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Leeds hospitals' budget slashed

Hospital chiefs in Leeds will see their current £57m spending budget cut by £18m leaving only £39m for investment in much-needed new equipment and buildings.

But, with further cuts predicted by the end of 2012, they will have an annual capital allowance of just £24m – a fraction of what is needed to carry out all necessary projects.

The £24m budget cap – the lowest for years – is likely to remain in force until 2014.
The Trust which runs city hospitals already has a backlog of building works amounting to £200m and already plans for a new £1.4m unit for kidney patients have been dropped.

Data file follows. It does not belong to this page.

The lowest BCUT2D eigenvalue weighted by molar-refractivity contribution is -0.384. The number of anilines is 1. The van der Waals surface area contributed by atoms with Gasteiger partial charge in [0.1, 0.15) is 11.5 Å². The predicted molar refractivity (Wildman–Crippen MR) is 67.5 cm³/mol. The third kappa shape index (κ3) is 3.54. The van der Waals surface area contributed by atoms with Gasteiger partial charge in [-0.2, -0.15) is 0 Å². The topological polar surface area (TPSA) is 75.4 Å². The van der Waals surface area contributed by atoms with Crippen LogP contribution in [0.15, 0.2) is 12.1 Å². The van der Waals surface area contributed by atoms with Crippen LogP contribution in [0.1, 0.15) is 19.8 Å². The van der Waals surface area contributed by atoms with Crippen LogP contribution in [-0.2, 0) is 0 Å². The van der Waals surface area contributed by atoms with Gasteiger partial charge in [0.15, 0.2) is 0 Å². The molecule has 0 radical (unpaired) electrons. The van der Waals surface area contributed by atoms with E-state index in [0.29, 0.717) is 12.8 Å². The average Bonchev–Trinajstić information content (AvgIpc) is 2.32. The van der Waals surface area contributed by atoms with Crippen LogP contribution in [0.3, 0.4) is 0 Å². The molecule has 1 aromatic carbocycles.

Neil Chapman, finance director at Leeds Teaching Hospitals NHS Trust, has drawn up a five-year plan which improves IT, reduces the number of poor quality buildings and ensures medical equipment is efficient and effective.

But he warned there were risks because the plan did not take into account issues like a backlog in the replacement of equipment or any emergency spending.

"Should an essential piece of medical equipment fail or an area of infrastructure become unsafe unexpectedly, substitution will take place so that the problem will be remedied at the expense of a lesser priority," he said.

Included in the plan is £4m on IT, £2.5m on high risk work like asbestos removal and lift breakdowns, £1.5m on rationalising older buildings and £1.2m on theatre equipment.